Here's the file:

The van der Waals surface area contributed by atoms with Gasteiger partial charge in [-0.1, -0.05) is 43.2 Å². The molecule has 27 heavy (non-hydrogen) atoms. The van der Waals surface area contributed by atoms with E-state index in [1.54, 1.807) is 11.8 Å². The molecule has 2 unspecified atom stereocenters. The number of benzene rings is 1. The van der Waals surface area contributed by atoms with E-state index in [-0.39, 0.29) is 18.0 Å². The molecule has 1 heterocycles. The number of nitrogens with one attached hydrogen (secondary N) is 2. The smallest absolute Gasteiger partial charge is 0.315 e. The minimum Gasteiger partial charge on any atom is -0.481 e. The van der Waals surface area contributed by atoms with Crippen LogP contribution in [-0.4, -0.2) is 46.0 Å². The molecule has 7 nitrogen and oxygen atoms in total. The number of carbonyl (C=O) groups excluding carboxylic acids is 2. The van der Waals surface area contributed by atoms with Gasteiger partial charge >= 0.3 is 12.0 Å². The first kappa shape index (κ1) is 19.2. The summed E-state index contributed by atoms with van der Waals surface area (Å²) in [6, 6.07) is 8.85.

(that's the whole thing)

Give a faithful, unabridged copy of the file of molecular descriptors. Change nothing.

The van der Waals surface area contributed by atoms with Gasteiger partial charge in [-0.1, -0.05) is 43.2 Å². The molecule has 27 heavy (non-hydrogen) atoms. The van der Waals surface area contributed by atoms with E-state index in [1.54, 1.807) is 11.8 Å². The molecule has 2 unspecified atom stereocenters. The number of benzene rings is 1. The van der Waals surface area contributed by atoms with E-state index in [-0.39, 0.29) is 18.0 Å². The molecule has 1 heterocycles. The number of nitrogens with one attached hydrogen (secondary N) is 2. The smallest absolute Gasteiger partial charge is 0.315 e. The minimum Gasteiger partial charge on any atom is -0.481 e. The van der Waals surface area contributed by atoms with Crippen LogP contribution in [-0.4, -0.2) is 46.0 Å². The molecule has 7 nitrogen and oxygen atoms in total. The number of carbonyl (C=O) groups excluding carboxylic acids is 2. The van der Waals surface area contributed by atoms with Gasteiger partial charge >= 0.3 is 12.0 Å². The first kappa shape index (κ1) is 19.2. The summed E-state index contributed by atoms with van der Waals surface area (Å²) in [6, 6.07) is 8.85.